>> many people don't know anything about the browser rendering pipeline

if you can recommend a good source for learning the browser rendering pipeline please post it here, everyone I have asked just shrugs it off and says that no one really knows.


I'd be interested in other resources for this too. The best I can think of is Udacity's Web Performance Optimization class[0]. It's by Ilya Grigorik, chair of the W3C Web Performance working group.

Other than that there are some older docs for the Blink engine which drives Chromium. It's much more low level and hard to follow though[1][2].

The Navigation Timing spec is good for building an understanding of the major events that go into a page loading and creating HTML elements[3]. It's not the whole picture but gives the timings for navigation and DOM element events.

[0] https://www.udacity.com/course/website-performance-optimizat...

[1] https://www.chromium.org/developers/the-rendering-critical-p...

[2] https://docs.google.com/document/d/1wYNK2q_8vQuhVSWyUHZMVPGE...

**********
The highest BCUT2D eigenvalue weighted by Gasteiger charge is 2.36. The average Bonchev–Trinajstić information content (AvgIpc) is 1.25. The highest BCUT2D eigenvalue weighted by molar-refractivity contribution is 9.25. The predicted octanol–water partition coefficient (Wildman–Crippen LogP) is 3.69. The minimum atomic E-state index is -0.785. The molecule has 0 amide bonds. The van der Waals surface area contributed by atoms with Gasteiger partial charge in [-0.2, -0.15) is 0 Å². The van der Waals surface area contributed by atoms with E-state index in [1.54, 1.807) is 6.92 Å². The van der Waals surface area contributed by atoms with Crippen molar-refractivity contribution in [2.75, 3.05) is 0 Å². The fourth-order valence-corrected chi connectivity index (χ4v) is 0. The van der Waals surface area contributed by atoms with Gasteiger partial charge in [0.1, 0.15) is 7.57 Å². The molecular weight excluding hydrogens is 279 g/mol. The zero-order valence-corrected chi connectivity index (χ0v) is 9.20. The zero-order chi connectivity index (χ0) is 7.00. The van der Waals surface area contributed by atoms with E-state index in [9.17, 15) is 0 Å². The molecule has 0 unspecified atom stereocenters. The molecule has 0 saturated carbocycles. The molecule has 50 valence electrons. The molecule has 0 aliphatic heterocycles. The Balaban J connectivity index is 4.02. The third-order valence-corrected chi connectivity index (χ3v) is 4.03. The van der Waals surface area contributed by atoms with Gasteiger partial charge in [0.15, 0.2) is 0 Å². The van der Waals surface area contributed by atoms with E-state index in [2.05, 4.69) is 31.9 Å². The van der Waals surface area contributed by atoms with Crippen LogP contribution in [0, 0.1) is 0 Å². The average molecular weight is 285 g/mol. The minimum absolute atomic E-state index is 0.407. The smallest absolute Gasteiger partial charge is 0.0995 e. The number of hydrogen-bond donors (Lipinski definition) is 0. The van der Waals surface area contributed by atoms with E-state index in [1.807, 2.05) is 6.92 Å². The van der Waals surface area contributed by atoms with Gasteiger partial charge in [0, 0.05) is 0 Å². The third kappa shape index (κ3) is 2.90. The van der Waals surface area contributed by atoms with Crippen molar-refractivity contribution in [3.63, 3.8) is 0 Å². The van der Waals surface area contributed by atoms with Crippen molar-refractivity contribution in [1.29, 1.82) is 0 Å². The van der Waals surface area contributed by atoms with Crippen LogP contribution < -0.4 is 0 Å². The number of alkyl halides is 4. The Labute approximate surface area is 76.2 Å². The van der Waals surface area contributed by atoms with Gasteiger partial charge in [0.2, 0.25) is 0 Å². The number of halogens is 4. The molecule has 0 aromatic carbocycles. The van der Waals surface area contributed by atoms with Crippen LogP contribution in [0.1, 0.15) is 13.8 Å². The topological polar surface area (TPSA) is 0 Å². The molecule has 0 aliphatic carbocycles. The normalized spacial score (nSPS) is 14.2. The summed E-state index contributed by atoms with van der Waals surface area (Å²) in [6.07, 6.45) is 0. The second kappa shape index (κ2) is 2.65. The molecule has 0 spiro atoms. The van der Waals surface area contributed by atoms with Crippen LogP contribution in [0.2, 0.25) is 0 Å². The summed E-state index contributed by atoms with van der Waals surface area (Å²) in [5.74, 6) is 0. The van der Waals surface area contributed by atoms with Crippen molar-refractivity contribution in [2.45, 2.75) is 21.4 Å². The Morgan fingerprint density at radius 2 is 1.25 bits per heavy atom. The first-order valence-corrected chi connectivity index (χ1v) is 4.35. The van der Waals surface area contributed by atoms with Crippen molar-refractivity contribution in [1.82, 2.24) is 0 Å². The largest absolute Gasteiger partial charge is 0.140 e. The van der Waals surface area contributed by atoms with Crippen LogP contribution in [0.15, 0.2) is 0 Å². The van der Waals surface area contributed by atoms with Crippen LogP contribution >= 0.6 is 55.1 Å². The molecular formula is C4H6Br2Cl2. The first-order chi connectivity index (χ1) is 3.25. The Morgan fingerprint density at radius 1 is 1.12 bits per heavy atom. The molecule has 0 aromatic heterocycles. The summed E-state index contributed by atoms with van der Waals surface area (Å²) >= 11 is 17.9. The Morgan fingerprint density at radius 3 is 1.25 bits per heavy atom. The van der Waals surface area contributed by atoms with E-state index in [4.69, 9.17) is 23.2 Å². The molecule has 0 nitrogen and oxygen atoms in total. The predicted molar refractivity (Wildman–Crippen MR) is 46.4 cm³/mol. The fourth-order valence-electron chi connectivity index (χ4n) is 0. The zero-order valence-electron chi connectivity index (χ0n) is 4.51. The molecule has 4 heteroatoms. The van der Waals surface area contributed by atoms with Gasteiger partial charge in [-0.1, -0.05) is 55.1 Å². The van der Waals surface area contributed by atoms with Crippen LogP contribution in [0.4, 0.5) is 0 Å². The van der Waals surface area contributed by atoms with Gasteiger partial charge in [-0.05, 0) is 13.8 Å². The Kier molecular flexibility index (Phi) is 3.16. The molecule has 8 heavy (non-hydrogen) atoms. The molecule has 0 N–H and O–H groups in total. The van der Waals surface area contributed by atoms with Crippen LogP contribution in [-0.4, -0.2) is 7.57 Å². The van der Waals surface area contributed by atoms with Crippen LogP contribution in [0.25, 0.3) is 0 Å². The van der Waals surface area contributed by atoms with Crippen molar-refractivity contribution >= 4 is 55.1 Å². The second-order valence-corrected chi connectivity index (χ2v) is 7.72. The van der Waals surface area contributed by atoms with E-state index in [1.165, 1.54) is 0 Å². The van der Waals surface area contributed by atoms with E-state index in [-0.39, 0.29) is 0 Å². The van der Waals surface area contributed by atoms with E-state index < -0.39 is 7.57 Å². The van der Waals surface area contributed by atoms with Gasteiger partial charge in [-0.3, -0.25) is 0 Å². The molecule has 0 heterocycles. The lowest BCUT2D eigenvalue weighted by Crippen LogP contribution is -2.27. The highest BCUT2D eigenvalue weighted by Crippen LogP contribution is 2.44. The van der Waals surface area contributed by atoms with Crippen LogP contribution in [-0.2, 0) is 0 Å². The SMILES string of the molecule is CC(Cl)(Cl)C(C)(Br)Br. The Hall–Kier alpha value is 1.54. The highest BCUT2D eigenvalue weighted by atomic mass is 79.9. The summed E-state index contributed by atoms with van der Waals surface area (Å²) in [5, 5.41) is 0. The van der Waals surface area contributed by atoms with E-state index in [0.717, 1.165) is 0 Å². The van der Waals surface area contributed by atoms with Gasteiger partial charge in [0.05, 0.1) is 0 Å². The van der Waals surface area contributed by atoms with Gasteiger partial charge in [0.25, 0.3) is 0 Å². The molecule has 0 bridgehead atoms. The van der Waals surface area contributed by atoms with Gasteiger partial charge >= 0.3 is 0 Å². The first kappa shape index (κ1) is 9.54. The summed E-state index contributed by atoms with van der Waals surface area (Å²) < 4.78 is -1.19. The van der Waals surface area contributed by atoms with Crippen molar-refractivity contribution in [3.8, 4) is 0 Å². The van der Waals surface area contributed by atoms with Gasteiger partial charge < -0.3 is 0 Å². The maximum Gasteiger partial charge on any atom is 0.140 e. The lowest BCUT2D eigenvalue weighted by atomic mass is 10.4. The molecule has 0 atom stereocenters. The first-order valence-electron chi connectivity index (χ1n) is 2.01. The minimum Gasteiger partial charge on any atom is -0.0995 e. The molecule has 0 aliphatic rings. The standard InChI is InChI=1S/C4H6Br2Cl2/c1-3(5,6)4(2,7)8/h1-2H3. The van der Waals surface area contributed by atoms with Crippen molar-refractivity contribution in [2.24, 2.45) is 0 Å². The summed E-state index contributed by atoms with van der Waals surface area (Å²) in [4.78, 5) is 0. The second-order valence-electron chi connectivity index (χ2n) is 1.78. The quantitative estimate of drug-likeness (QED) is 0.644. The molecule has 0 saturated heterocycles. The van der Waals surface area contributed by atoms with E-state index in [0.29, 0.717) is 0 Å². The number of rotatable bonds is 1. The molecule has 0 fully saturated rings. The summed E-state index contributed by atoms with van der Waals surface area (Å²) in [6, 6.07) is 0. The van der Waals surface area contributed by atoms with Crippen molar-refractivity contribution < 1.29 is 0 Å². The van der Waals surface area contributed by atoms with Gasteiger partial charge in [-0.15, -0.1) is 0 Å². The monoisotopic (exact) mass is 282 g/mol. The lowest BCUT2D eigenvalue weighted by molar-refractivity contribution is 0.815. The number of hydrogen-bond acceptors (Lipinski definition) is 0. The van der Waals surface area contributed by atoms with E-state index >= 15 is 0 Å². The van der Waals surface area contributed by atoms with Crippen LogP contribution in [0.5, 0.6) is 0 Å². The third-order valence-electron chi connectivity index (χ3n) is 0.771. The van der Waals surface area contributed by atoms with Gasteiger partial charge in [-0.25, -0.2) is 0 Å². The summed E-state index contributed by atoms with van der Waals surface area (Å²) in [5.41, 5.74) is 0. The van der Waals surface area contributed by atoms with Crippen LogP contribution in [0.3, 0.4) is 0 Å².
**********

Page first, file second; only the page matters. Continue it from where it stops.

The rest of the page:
[3] https://www.w3.org/TR/navigation-timing/#processing-model



This one is quite good. I posted it to Hn 6 years or so ago but it didn’t get upvotes:

https://www.html5rocks.com/en/tutorials/internals/howbrowser...


How much of it is relevant 8 years later?


Nearly all of it


This series is also quite good, a bit more modern:

https://developers.google.com/web/updates/2018/09/inside-bro...


> I could say I'm surprised to see how many people don't know anything about the browser rendering pipeline and consequently produce badly performing interfaces.

I mean, if you're supposed to be a senior front-end dev then that wouldn't be an unreasonable expectation. Meanwhile there's plenty of senior back-end developers out there working on SQL-backed applications who don't know SQL and refuse to learn it.


by this reasoning all knowledge is arbitrary so this comment provides no value beyond arbitrarily shitting on someone


many people don't know anything about the browser rendering pipeline and consequently produce badly performing interfaces

No one cares about that because the website will be redone in the hottest new framework every few months anyway. Whereas serious databases are around for decades.


My go to interview question to test basic SQL knowledge is use of “HAVING”.

It’s a surprisingly good filter.

EDIT: To clarify since this got more attention than I expected...I don’t disqualify any candidate based on the answer to a single question. I just use that question to assess their actual SQL experience. If you’ve spent any amount time writing raw queries by hand for reports or just to pass through to a web service, you’re going to have run into HAVING. It’s a simple part of the basic SELECT syntax without needing to involve joins, subqueries, index optimizations or specific knowledge of database internals.